We continue on through the community and down to the banks of the Stikine River to where the Tahltan have set up a community feast and celebration.  The whole community has come down to celebrate and we are treated to fresh salmon, along with singing, drumming and dancing. 
Tahltan Singer - Welcoming Song (Photo: Jeff Samuel)
The lower part of Telegraph Creek, away from the main residential area, is mostly a ghost town.  A row of dilapidated abandoned homes, storefronts, and a church overlooking the Stikine River.   At one point it had been a thriving colonial outpost.  The furthest point on the river where the steamboats could safely navigate.  Here they would drop off supplies, and trade goods for furs.  This had been the place where thousands of people had disembarked on their way to the Cassier gold rush seeking their fortune in the distant mountains.  All of that is gone now, but the Tahltan are still here, protecting their lands, their culture, their way of life. 
Walking about the village and viewing the empty buildings I can feel the weight of history all around, along with the hopes and dreams of the Tahltan for their future.   

I think about everything that has happened throughout the day, the challenges of the ride, Siskia’cho and the fishing village.  The Tahltan people have opened up to us.  They invited us onto their lands and shared their world with us.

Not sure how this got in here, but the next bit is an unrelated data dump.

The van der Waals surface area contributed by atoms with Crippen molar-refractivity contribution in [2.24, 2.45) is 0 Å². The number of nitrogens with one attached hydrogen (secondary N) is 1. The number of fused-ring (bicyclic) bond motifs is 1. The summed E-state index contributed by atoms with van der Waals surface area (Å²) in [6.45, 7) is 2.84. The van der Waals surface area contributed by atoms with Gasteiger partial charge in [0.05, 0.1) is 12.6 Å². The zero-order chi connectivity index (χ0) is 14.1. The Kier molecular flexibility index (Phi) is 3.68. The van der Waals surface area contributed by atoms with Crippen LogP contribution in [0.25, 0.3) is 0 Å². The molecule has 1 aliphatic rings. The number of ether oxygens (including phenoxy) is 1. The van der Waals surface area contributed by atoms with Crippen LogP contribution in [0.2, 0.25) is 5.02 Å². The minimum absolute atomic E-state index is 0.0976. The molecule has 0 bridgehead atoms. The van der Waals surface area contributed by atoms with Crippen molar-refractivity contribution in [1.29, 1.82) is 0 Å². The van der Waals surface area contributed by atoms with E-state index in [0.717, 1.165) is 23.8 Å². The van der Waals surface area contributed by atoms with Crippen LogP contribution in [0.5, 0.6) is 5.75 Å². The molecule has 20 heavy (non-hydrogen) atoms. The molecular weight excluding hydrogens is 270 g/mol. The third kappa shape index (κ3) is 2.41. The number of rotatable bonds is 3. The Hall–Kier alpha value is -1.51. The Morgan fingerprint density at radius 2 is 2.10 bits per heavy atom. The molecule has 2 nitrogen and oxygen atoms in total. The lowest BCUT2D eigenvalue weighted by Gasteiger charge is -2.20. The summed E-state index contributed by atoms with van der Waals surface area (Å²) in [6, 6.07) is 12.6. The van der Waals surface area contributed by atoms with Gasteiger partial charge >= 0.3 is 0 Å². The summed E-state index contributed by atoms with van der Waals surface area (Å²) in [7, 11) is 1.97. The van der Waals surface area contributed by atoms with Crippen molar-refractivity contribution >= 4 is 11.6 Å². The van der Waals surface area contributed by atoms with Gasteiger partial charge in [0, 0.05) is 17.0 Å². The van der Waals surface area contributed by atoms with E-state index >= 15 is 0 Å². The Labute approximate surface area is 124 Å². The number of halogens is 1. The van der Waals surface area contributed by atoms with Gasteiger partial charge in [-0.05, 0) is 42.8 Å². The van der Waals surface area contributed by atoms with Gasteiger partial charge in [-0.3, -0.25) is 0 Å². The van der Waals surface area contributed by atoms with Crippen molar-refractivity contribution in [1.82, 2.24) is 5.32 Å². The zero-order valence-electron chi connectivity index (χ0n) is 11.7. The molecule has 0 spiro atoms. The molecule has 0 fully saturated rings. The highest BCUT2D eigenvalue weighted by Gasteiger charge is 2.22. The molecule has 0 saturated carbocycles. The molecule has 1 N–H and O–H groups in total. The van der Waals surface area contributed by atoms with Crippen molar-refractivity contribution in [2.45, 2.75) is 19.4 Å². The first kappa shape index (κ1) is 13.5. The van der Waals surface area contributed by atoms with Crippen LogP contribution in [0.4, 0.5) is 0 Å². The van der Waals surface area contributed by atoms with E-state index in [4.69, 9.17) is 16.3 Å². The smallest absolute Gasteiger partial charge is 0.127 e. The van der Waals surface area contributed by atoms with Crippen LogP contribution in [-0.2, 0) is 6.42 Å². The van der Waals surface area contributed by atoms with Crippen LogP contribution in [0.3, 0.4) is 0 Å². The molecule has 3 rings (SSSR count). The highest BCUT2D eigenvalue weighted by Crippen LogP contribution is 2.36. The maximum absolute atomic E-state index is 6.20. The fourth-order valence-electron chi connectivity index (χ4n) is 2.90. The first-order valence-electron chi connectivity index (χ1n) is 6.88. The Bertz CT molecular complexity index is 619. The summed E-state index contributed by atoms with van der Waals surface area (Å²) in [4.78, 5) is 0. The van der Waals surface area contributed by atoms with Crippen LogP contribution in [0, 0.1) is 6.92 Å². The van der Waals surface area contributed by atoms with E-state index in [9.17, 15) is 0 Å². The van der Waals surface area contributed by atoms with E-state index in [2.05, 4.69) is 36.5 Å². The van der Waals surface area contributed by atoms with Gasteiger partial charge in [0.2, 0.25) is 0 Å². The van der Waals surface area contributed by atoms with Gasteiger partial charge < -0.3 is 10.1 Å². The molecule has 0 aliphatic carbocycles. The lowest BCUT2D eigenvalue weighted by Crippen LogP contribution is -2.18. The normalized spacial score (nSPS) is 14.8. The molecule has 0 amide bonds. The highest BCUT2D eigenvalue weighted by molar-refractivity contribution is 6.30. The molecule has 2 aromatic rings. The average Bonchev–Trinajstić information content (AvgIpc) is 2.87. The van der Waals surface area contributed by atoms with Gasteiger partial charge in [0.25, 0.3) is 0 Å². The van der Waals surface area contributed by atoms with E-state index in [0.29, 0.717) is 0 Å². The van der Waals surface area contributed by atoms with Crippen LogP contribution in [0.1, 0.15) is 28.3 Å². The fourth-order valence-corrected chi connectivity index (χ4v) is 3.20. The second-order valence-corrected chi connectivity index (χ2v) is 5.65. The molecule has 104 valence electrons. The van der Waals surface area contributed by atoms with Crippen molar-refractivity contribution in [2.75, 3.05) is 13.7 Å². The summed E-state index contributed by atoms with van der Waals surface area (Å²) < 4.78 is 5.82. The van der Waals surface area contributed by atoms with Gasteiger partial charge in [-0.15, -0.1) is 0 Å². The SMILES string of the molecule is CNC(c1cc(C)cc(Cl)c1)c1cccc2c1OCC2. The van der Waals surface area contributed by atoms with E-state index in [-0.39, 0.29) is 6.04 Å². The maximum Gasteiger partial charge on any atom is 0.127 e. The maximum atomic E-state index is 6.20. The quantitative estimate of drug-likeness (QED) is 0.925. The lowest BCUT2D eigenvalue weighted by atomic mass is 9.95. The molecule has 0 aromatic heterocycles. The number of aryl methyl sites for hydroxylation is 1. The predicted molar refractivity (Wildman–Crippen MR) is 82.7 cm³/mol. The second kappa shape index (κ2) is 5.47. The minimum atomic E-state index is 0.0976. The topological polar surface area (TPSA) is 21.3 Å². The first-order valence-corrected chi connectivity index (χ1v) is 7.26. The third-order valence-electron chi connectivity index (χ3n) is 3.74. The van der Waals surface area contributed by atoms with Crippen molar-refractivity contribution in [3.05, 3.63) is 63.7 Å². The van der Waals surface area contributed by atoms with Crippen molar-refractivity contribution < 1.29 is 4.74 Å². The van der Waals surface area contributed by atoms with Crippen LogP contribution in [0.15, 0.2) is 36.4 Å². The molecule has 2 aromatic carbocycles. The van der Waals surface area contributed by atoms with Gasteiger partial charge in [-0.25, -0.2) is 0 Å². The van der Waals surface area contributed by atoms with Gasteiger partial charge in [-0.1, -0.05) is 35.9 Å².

I notice the elder who has been with us throughout the day standing nearby.  I look at him and he looks back at me.   A warm generous smile spreads across his weathered face and he gives me an almost imperceptible nod and a wink. 
River Song Lodge - Telegraph Creek (Photo: Seb Kemp)
Bike Park & Trails
(Photo: Daniel Scott)

(Photo Daniel Scott)
Deeply impacted by this experience, we worked with the community to develop a plan with the guidance and input of youth in the community to build a small bike park and trails.  

With the assistance of Daniel Scott, from the International Mountain Bicycle Association, the kids in the community worked together over a period of six days building a small pump track as well as a couple of kilometres of trails.  

 The community formed a small youth trail crew that spent the summer out on the land rebuilding and revitalizing their ancient pathways.  Today the community continues with the annual ride, now called the Tour de Telegraph, and working diligently to protect their territories and their way of life.

Pump Track in Telegraph Creek (Photo: Daniel Scott)
Talhtan Youth Trail Crew (Photo: Daniel Scott)